Viavi Solutions board chairman Rick Belluzzo: Hardheaded and softhearted
Like many business executives, Viavi Solutions board chairman Rick Belluzzo relishes big opportunities, such as the chance to contribute to the creation of a new generation of Hewlett-Packard laser printers or the Microsoft XBOX gaming system.
“I like to see companies be built and create things that change people’s lives. That’s pretty exciting,” said Belluzzo, 62, who grew up in Santa Rosa and returned to live here in 2011.
But the alumnus of Montgomery High School and Santa Rosa Junior College says leadership means more than focusing on performance. It also involves striving to do right by people.
His business philosophy is summed up as “Hardheaded & Softhearted,” which also is the title of a 2013 book he wrote with executive coach and speaker Krish Dhanam. The phrase comes from HP co-founder Dave Packard, who Belluzzo once heard say, “To be a successful leader, you need to be hardheaded and softhearted.”
Belluzzo recently ended six months as the interim CEO of Viavi, a Milpitas-based company with $232 million in revenues last quarter. He stepped in last August after Viavi announced the departure of CEO Tom Waechter, who had been with the company since 2007.
Viavi, formerly known as JDS Uniphase, employs about 475 workers in Santa Rosa as part of its Optical Security and Performance division. Among the local products are color-shifting pigments used on the currency of more than 100 countries to thwart counterfeiting.
For Belluzzo, the hardheaded part of leadership means seeing challenges clearly and showing determination to solve vexing problems. Being softhearted means treating people with respect.
A difficult lesson in these concepts came in 1989. Belluzzo was then a young HP division general manager overseeing production of the world’s first laser printer priced under $1,000.
Success relied on getting a really good price for the device’s print engine, which in turn required a commitment by Hewlett-Packard to Japan’s Canon Inc. to buy higher volumes of the component than was justified by the marketing forecasts.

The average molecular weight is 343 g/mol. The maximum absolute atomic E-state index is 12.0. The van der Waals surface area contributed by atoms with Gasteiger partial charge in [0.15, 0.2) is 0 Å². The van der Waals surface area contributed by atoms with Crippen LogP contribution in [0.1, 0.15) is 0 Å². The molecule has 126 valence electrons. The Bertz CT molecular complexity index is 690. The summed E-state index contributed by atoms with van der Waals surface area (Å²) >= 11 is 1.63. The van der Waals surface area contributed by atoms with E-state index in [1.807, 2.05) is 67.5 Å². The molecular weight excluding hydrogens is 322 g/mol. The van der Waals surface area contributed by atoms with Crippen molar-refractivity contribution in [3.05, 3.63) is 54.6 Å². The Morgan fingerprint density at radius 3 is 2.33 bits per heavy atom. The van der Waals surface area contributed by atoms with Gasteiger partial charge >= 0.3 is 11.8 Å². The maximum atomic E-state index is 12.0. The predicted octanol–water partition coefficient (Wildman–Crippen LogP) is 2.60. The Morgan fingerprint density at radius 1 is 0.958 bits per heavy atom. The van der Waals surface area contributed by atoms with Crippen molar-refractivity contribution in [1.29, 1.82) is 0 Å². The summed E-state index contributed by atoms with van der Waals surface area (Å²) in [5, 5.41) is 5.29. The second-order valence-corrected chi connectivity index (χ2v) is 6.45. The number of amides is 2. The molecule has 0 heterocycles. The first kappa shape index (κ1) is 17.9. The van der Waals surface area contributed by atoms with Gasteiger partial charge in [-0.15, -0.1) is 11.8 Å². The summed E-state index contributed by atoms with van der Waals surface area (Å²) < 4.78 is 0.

Belluzzo made the commitment. The printer went to market, but sales stayed in line with forecasts and HP was soon trying to cope with an inventory buildup of more than 350,000 units. The only solution was for Belluzzo to go to Canon and plead to reduce output.
In Japan, difficult negotiations produced a new agreement with reduced output in return for a slightly higher price for the print engines.
The Canon officials then sought one more thing, namely for Belluzzo to go to the affected factory and personally apologize for the financial pain he was about to bring on its workers by the slowdown. He agreed.
“I had to be accountable for that,” he recalled. He wrote that the experience was “sobering and humbling” and caused him to see “how my decision impacted a company, a community and many lives.”
In the end, he said, the printer project was a “grand success,” work increased at the factory and HP’s relationship with Canon was preserved.
While having worked for two of America’s top tech companies, Belluzzo counts as modest both his beginnings in Santa Rosa and his achievements as a public school student.
He was the son of an Italian immigrant who first came to the U.S. as a prisoner of war in 1944. His father, Joseph Belluzzo, a machinist, is credited with popularizing soccer in Sonoma County and with forming the Santa Rosa Youth Soccer League in the late 1960s. Joseph Belluzzo died in 2009, but his portrait can be seen today on the exterior of The Press Democrat’s downtown Santa Rosa building, selected as one of 50 most influential people in the county because of his efforts to promote the game he loved.